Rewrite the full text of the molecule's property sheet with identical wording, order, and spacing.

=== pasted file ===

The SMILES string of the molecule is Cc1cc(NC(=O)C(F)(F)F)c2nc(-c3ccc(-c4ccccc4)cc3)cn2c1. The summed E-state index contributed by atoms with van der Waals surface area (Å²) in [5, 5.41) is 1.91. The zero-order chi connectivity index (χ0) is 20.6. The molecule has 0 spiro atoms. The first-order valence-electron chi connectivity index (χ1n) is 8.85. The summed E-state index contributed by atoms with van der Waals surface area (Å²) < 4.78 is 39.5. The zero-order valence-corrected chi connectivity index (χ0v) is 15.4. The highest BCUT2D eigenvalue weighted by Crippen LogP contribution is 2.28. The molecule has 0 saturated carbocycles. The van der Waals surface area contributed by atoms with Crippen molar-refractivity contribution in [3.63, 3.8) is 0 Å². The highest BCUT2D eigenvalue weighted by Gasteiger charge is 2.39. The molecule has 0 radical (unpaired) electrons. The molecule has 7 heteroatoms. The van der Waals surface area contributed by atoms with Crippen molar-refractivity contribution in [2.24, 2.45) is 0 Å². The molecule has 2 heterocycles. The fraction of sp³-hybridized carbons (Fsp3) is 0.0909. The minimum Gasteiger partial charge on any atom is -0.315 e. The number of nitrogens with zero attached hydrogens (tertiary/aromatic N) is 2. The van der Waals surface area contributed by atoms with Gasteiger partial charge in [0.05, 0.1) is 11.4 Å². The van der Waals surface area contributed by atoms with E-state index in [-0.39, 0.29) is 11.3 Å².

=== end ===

The SMILES string of the molecule is Cc1cc(NC(=O)C(F)(F)F)c2nc(-c3ccc(-c4ccccc4)cc3)cn2c1. The summed E-state index contributed by atoms with van der Waals surface area (Å²) in [5, 5.41) is 1.91. The zero-order chi connectivity index (χ0) is 20.6. The molecule has 0 spiro atoms. The first-order valence-electron chi connectivity index (χ1n) is 8.85. The summed E-state index contributed by atoms with van der Waals surface area (Å²) < 4.78 is 39.5. The zero-order valence-corrected chi connectivity index (χ0v) is 15.4. The highest BCUT2D eigenvalue weighted by Crippen LogP contribution is 2.28. The molecule has 0 saturated carbocycles. The van der Waals surface area contributed by atoms with Crippen molar-refractivity contribution in [3.63, 3.8) is 0 Å². The highest BCUT2D eigenvalue weighted by Gasteiger charge is 2.39. The molecule has 0 radical (unpaired) electrons. The molecule has 7 heteroatoms. The van der Waals surface area contributed by atoms with Crippen molar-refractivity contribution in [2.24, 2.45) is 0 Å². The molecule has 2 heterocycles. The fraction of sp³-hybridized carbons (Fsp3) is 0.0909. The minimum Gasteiger partial charge on any atom is -0.315 e. The number of nitrogens with zero attached hydrogens (tertiary/aromatic N) is 2. The van der Waals surface area contributed by atoms with Gasteiger partial charge in [0.05, 0.1) is 11.4 Å². The van der Waals surface area contributed by atoms with E-state index in [-0.39, 0.29) is 11.3 Å².